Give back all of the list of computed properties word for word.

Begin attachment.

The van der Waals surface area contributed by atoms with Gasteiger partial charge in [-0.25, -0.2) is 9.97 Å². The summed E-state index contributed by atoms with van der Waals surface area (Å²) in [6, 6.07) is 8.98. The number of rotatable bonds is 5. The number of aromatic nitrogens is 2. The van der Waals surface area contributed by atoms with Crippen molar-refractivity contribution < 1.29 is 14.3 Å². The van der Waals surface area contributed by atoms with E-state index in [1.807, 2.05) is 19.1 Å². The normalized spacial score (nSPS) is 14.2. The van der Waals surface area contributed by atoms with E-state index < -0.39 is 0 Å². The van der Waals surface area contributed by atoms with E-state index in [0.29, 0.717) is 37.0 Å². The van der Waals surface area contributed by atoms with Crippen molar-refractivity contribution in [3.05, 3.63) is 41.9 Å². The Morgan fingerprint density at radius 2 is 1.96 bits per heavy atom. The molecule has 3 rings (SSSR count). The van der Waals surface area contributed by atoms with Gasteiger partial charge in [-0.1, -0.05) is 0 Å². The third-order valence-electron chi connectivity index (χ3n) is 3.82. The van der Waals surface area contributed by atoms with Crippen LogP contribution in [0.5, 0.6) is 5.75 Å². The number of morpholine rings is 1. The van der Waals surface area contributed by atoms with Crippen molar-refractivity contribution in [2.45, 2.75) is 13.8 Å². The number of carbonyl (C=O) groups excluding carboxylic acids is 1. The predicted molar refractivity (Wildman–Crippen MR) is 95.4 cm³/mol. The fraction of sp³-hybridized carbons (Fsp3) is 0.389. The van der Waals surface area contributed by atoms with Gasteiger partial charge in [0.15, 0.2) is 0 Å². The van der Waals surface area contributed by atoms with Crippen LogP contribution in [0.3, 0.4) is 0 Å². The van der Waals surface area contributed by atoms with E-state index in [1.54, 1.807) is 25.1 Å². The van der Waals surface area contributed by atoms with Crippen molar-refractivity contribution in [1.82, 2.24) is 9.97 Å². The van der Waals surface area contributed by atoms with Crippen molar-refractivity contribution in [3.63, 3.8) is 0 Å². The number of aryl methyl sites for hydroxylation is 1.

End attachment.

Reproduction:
The van der Waals surface area contributed by atoms with Gasteiger partial charge in [-0.25, -0.2) is 9.97 Å². The summed E-state index contributed by atoms with van der Waals surface area (Å²) in [6, 6.07) is 8.98. The number of rotatable bonds is 5. The number of aromatic nitrogens is 2. The van der Waals surface area contributed by atoms with Crippen molar-refractivity contribution < 1.29 is 14.3 Å². The van der Waals surface area contributed by atoms with E-state index in [1.807, 2.05) is 19.1 Å². The normalized spacial score (nSPS) is 14.2. The van der Waals surface area contributed by atoms with E-state index < -0.39 is 0 Å². The van der Waals surface area contributed by atoms with E-state index in [0.29, 0.717) is 37.0 Å². The van der Waals surface area contributed by atoms with Crippen molar-refractivity contribution in [3.05, 3.63) is 41.9 Å². The Morgan fingerprint density at radius 2 is 1.96 bits per heavy atom. The molecule has 3 rings (SSSR count). The van der Waals surface area contributed by atoms with Gasteiger partial charge in [-0.1, -0.05) is 0 Å². The third-order valence-electron chi connectivity index (χ3n) is 3.82. The van der Waals surface area contributed by atoms with Crippen LogP contribution in [0.5, 0.6) is 5.75 Å². The number of morpholine rings is 1. The van der Waals surface area contributed by atoms with Crippen molar-refractivity contribution in [2.45, 2.75) is 13.8 Å². The number of carbonyl (C=O) groups excluding carboxylic acids is 1. The predicted molar refractivity (Wildman–Crippen MR) is 95.4 cm³/mol. The fraction of sp³-hybridized carbons (Fsp3) is 0.389. The van der Waals surface area contributed by atoms with Gasteiger partial charge in [0.15, 0.2) is 0 Å². The van der Waals surface area contributed by atoms with Crippen LogP contribution in [0.3, 0.4) is 0 Å². The van der Waals surface area contributed by atoms with E-state index in [1.54, 1.807) is 25.1 Å². The van der Waals surface area contributed by atoms with Crippen molar-refractivity contribution in [1.82, 2.24) is 9.97 Å². The van der Waals surface area contributed by atoms with Crippen molar-refractivity contribution in [3.63, 3.8) is 0 Å². The number of aryl methyl sites for hydroxylation is 1.